• 1990: Enneking described the vascular supply to the subchondral bone with poor anastomoses to surrounding arterioles, predisposing it to forming sequestra, making it vulnerable to traumatic insult, fracture, and separation

    • Rogers and Gladstone: found numerous anastomoses to intramedullary cancellous bone in the distal femur

    • Chiroff and Cooke: found no signs of avascular necrosis in sections of excised osteochondral loose bodies


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Osteochondral Defect: Pathophysiology

  • Other proposed etiologies & predisposing conditions

    • Skeletal maturation (accessory centers of ossification)

    • Genetic conditions (e.g., multiple epiphyseal dysplasias)

    • Metabolic factors

    • Hereditary factors

    • Anatomic variation

  • Currently believed to be multifactorial

    • Trauma as the starting point in predisposed individual

      • Single traumatic event or repetitive microtrauma may interrupt the vascular supply

    • Vascular insufficiency ultimately leads to fragment separation


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    Osteochondral Defect: Epidemiology in U.S.

    • OCD of femoral condyles

      • 6 cases per 10,000 men

      • 3 cases per 10,000 women

    • Average age: 10-20 years old, but may occur in any age

    • Males-to-Female ratio 2-3:1

    • Bilateral in 30-40%

    • 21-40% have some history of trauma


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    Osteochondral Defect: Epidemiology in U.S.

    • Medial femoral condyle: 75-85%

      • 70% occur in the posterolateral aspect

    • Lateral femoral condyle: 10-25%


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    Osteochondral Defect: Symptomatology

    • History of trauma

    • Vague and poorly localized knee pain, swelling, and stiffness in varying degrees

      • Especially activity-related swelling

    • Possible clicking or popping

    • Symptoms often intermittent & exacerbated by activity or twisting / cutting movements

    • “Locking” or “catching” may occur

    • “Giving way” of the knee may occur

      • Due to quadriceps weakness

    • Prolonged course leads to progressive degenerative arthritis


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    Osteochondral Defect: Exam

    • Joint effusion may be present

    • Quadriceps atrophy and weakness may be evident

      • Quad Girth measured @ 10 cm proximal to superior pole of the patella

    • Palpable loose body, occasionally

    • Decreased ROM

      • Especially in knee extension

    • Joint line tenderness

    • Gait abnormalities

      • External rotated tibia on stance phase

    • Quadriceps disuse atrophy or weakness


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    Osteochondral Defect : Exam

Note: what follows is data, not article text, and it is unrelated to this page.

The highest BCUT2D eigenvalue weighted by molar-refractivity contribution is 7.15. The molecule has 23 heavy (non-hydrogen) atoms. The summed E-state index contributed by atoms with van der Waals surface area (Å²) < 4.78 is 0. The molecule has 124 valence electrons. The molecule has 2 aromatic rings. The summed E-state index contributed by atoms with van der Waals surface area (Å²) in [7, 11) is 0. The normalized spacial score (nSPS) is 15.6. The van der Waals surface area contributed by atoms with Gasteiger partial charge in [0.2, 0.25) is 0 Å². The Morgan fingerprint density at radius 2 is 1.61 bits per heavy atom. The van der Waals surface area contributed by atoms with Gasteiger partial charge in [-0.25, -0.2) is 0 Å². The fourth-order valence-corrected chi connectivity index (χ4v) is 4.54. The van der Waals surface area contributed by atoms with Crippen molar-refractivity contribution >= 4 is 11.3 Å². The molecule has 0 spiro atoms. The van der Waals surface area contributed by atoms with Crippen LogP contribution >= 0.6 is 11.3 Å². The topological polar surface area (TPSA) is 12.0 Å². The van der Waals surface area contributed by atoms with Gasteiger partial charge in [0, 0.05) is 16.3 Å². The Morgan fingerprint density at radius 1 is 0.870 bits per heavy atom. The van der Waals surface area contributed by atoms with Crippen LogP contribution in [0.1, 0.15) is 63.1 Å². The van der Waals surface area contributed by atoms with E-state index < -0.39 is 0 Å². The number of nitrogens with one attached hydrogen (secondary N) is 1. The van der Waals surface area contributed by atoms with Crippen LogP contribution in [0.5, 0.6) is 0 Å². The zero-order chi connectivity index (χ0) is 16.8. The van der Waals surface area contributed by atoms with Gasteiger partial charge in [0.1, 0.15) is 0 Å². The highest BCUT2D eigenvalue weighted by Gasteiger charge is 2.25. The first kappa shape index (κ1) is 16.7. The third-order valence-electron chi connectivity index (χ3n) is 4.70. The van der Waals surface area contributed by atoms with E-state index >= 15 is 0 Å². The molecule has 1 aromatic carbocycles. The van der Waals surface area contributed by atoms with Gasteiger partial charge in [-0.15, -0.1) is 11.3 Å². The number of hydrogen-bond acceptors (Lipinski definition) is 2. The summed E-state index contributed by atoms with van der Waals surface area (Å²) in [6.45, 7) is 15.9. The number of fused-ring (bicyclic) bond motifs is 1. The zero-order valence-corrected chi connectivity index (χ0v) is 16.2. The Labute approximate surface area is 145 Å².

• Meniscal Tests may be positive

    • Steinman’s Test (Meniscal)

      • Joint line pain when the tibia is rotated internally and externally while the knee is flexed over the examination table


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    Osteochondral Defect : Exam

    • McMurray’s Test (Meniscal)

      • Flexing the patient's hip and knee and palpating for a pop or click along the joint line as the tibia is internally and externally rotated, while extending & flexing the knee


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    Osteochondral Defect : Exam

    • Apley Test (Meniscal)

      • With patient prone, rotate the tibia on the femur and applying axial compression to reproduce joint line pain


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    Osteochondral Defect: Exam

    • Wilson Test (OCD)

    OUCH!


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    Osteochondral Defect : Imaging

    • Plain Radiographs: useful 1st line imaging

      • AP & lateral views: OCD on the condyles

      • Sunrise or Merchant View: patellar OCD

      • Notch or Tunnel AP View: medial femoral condyle OCD

    • MRI with gadolinium

    • Technetium bone scan

      • Occult bilateral OCD

      • Estimates prognosis with conservative vs. operative treatment

    • CT scanning: helpful in preop planning when MRI is contraindicated or not available

    • Sonography: only advantage is cost


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    Osteochondral Defect : Imaging

    • MRIs of Knee showing OCD


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    Osteochondral Defect : Grading Osteochondral Fragment Stability

    • Grade / Stage 1: Depressed OCD

      • Small area of compressed subchondral bone

    • Grade / Stage 2: Partial OCD

      • Partially detached osteochondral fragment

      • Sclerotic subchondral bone

    • Grade / Stage 3: Complete nondisplaced OCD

      • Completely detached fragment that remains within the underlying crater (nondisplaced)

      • Most common

    • Grade / Stage 4: Displaced OCD

      • Completely detached & displaced fragment

      • Loose body


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    Osteochondral Defect : Grading Osteochondral Fragment Stability


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    Osteochondral Defect : Treatment Categories

    • Based on physeal status and OCD size & stability

    • Category 1

      • females < 11 y/o, males < 13 y/o, no loose body on X-Ray

      • Do well with non-operative treatment

    • Category 2

      • females 11-15 y/o, males 13-17 y/o

      • Near skeletal maturity; treatment depends on location, size, and stability of the lesion